The most important protocols of the Network Configuration Management are those that ensure interoperability and the smooth operation between different subnets. These include the Transmission Control Protocol (TCP), the User Datagram Protocol (UDP) and the Internet Protocol (IP). The first transmission control functionality, the second forwarding, the third has addressing / routing features in the internal switching nodes.

As mentioned, the communication structure is in layers (similar to the architecture model ISO-OSI) protocol stack or 5 levels from the physical layer to the application layer: According to this structure, the TCP or UDP occupies the upper level ( transport level) than IP (network layer).

Above these are the type of application protocols related to the particular service to be performed. Below there are transport protocols typical of local, metropolitan and wide area to be interconnected, links of connection (backhaul) and dorsal (backbone), and others placed at the same level.

Basically an initial data packet (payload) starts at the application level from a host through vertically from top to bottom all the various protocol layers that add to the package itself, in a procedure called the enveloping.

Gradually additional information (headers) are laid in a structure of service information (overhead), when the total package thus obtained, once transmitted to the physical layer on the transmission medium, reaches the destination, takes one unpacking backwards from bottom to top and each level law and processes the information of the respective header.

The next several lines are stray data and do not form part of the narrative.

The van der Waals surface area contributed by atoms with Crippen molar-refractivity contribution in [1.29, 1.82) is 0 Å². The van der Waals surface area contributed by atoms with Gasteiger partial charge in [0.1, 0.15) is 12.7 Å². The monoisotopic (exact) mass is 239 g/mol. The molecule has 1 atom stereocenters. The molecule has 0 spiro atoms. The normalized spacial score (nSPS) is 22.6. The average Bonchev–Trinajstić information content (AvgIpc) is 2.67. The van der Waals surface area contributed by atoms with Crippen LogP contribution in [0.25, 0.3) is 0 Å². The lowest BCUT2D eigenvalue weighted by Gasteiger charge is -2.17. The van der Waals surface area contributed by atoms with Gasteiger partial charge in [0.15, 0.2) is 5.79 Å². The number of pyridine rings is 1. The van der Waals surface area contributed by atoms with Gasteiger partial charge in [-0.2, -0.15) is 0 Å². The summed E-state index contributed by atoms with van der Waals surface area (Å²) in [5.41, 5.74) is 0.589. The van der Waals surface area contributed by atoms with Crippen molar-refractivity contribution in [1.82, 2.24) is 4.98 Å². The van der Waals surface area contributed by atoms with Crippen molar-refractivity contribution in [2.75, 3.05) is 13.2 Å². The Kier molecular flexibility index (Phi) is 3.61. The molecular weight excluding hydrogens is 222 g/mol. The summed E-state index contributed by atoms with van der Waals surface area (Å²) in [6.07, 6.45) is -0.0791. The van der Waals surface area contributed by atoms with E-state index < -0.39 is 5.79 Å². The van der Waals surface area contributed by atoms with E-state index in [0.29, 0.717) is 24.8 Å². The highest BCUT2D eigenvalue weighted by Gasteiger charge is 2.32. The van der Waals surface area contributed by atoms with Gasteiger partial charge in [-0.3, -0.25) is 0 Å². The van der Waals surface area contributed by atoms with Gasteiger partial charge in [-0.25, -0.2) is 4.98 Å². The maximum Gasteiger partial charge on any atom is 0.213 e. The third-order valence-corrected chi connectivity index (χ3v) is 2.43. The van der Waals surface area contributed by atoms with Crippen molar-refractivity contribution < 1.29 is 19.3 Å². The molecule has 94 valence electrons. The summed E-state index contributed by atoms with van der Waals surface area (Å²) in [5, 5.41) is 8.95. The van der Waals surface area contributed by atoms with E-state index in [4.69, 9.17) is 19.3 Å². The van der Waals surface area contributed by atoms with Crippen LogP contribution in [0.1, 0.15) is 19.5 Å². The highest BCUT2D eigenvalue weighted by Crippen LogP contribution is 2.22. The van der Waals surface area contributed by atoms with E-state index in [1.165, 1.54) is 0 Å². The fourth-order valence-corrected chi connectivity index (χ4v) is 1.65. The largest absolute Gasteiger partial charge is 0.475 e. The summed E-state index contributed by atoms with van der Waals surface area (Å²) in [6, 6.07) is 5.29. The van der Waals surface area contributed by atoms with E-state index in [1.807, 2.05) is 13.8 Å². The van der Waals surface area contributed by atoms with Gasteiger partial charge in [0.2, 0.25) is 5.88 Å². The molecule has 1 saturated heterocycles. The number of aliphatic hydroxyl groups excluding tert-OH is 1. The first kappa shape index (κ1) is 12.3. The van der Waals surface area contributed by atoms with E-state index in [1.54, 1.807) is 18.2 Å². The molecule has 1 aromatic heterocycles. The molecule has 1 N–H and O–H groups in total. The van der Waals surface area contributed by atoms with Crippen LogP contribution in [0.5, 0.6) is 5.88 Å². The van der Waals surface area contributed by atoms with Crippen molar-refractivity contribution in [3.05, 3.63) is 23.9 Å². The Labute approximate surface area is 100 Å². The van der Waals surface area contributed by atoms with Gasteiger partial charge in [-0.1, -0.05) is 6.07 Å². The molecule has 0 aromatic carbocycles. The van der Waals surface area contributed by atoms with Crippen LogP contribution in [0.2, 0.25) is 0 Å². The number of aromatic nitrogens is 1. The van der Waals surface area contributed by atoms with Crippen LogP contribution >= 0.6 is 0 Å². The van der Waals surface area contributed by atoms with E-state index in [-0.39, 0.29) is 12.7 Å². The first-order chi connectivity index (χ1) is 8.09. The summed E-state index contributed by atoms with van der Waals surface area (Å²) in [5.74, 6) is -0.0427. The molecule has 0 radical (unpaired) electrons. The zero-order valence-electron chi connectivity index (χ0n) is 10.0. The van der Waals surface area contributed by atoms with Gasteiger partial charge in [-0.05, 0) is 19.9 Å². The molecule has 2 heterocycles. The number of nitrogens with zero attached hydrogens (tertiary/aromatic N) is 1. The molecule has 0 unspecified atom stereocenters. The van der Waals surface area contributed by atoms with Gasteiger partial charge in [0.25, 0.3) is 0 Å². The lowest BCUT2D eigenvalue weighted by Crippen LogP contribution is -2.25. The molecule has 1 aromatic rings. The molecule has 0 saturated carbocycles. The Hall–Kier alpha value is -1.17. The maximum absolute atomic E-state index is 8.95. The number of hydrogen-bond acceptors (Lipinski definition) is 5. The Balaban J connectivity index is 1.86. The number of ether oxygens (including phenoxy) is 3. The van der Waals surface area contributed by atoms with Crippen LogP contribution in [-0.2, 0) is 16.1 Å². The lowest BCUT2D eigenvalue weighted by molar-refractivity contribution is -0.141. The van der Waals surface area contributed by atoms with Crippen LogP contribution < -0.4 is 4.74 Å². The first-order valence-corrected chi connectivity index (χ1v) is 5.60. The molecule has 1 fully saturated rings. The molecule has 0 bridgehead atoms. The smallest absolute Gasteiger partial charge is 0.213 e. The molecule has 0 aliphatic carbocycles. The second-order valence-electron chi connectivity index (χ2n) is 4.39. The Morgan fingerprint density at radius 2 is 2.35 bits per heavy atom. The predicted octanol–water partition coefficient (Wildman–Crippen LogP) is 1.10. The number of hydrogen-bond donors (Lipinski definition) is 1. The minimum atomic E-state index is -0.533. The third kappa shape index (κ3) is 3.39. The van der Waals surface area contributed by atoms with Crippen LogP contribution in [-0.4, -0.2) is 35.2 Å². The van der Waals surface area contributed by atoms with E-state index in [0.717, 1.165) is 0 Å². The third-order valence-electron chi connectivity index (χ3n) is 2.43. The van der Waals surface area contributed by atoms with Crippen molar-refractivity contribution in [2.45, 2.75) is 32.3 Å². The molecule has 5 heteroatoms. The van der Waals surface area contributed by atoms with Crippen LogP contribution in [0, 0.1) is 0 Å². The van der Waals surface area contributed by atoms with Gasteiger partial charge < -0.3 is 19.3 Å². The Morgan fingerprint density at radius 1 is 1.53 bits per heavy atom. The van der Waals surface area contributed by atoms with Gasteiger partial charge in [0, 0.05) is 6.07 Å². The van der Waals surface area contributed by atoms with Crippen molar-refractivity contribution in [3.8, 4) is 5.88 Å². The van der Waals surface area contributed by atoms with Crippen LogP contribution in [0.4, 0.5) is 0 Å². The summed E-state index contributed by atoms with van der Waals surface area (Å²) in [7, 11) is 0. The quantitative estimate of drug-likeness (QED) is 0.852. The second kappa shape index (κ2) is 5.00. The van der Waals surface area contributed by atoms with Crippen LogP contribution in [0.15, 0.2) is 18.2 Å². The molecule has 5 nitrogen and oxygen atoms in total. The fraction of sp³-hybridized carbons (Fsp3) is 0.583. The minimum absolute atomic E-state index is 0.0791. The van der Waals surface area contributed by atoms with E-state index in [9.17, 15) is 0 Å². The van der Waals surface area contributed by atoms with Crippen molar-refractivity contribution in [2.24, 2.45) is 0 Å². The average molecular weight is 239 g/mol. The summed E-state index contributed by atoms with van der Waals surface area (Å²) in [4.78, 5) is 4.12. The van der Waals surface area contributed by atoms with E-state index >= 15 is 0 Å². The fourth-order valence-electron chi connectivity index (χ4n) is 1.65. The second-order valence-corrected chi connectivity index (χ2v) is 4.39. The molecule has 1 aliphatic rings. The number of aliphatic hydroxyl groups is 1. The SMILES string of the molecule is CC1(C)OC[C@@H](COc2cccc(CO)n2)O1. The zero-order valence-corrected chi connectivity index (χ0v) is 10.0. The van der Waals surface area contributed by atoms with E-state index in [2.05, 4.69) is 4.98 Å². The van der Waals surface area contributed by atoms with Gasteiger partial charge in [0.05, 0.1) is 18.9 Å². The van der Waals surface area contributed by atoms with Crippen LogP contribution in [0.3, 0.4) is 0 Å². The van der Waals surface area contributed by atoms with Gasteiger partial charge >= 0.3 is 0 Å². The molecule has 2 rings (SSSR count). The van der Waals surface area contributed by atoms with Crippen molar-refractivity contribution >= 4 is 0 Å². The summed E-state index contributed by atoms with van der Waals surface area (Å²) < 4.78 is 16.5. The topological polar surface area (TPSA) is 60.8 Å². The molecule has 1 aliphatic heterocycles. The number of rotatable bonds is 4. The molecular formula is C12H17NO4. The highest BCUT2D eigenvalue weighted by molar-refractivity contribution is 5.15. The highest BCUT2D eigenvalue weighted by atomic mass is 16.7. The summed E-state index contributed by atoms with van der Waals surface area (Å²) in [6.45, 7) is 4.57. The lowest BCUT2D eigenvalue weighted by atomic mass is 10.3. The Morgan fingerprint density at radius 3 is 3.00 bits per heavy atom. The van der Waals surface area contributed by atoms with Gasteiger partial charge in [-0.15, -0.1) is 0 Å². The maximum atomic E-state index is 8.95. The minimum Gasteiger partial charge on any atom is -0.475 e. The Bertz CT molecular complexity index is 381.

The logical structure of the service is based on Internet standards developed by the Internet Engineering Task Force (IETF) with strictly approved documents known as Request for Comments (“Request for Comments”, RFC), and application-level protocols of the World Wide Web Consortium (W3C).

In particular, from the point of view of the use of services of the application layer, the logical architecture of the Internet can be either client-server or peer-to-peer networks. Each terminal host or network, because of its accessibility, is also identified by an static or dynamic IP address (ie manually assigned by the network or DHCP). While the resources to benefit are typically present on the server, reachable from the client under the mnemonic indication provided by the so-called URL, thanks to the use of a web browser.

The conversion from mnemonic address URL to IP address, required for routing effective in switching nodes in the network management software, is provided by the DNS, while the communication between client and server is established following the definition of the socket in which in addition to the addresses IP client and server are also known as ports involved in the communication service to be performed.

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